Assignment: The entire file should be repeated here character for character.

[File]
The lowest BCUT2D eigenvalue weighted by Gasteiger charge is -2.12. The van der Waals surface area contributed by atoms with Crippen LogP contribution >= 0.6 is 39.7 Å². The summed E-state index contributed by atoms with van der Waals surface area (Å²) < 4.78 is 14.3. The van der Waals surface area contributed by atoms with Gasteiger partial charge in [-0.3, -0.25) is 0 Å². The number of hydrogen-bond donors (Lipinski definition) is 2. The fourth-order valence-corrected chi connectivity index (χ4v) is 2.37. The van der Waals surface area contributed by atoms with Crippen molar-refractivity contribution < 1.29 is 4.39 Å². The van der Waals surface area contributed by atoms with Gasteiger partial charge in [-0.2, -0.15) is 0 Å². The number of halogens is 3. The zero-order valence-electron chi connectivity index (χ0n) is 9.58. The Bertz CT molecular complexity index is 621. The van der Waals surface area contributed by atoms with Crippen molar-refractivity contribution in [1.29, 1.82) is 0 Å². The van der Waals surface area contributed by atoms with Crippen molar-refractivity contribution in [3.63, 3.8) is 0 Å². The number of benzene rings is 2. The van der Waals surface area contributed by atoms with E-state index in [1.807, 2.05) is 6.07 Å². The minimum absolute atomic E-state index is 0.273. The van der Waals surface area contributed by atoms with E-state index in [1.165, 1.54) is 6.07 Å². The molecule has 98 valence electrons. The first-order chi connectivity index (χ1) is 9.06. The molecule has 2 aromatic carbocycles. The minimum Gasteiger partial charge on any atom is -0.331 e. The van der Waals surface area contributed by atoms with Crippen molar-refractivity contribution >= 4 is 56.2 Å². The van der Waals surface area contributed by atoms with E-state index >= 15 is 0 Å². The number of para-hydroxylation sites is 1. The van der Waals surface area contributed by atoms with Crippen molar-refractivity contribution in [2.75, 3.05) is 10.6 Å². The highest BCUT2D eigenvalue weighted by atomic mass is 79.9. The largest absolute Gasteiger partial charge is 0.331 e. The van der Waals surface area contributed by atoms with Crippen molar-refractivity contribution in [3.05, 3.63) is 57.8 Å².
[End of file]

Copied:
The lowest BCUT2D eigenvalue weighted by Gasteiger charge is -2.12. The van der Waals surface area contributed by atoms with Crippen LogP contribution >= 0.6 is 39.7 Å². The summed E-state index contributed by atoms with van der Waals surface area (Å²) < 4.78 is 14.3. The van der Waals surface area contributed by atoms with Gasteiger partial charge in [-0.3, -0.25) is 0 Å². The number of hydrogen-bond donors (Lipinski definition) is 2. The fourth-order valence-corrected chi connectivity index (χ4v) is 2.37. The van der Waals surface area contributed by atoms with Crippen molar-refractivity contribution < 1.29 is 4.39 Å². The van der Waals surface area contributed by atoms with Gasteiger partial charge in [-0.2, -0.15) is 0 Å². The number of halogens is 3. The zero-order valence-electron chi connectivity index (χ0n) is 9.58. The Bertz CT molecular complexity index is 621. The van der Waals surface area contributed by atoms with Crippen molar-refractivity contribution in [1.29, 1.82) is 0 Å². The van der Waals surface area contributed by atoms with Crippen molar-refractivity contribution in [3.63, 3.8) is 0 Å². The number of benzene rings is 2. The van der Waals surface area contributed by atoms with E-state index in [1.807, 2.05) is 6.07 Å². The minimum absolute atomic E-state index is 0.273. The van der Waals surface area contributed by atoms with E-state index in [1.165, 1.54) is 6.07 Å². The molecule has 98 valence electrons. The first-order chi connectivity index (χ1) is 9.06. The molecule has 2 aromatic carbocycles. The minimum Gasteiger partial charge on any atom is -0.331 e. The van der Waals surface area contributed by atoms with Crippen molar-refractivity contribution >= 4 is 56.2 Å². The van der Waals surface area contributed by atoms with E-state index >= 15 is 0 Å². The number of para-hydroxylation sites is 1. The van der Waals surface area contributed by atoms with Crippen molar-refractivity contribution in [2.75, 3.05) is 10.6 Å². The highest BCUT2D eigenvalue weighted by atomic mass is 79.9. The largest absolute Gasteiger partial charge is 0.331 e. The van der Waals surface area contributed by atoms with Crippen molar-refractivity contribution in [3.05, 3.63) is 57.8 Å².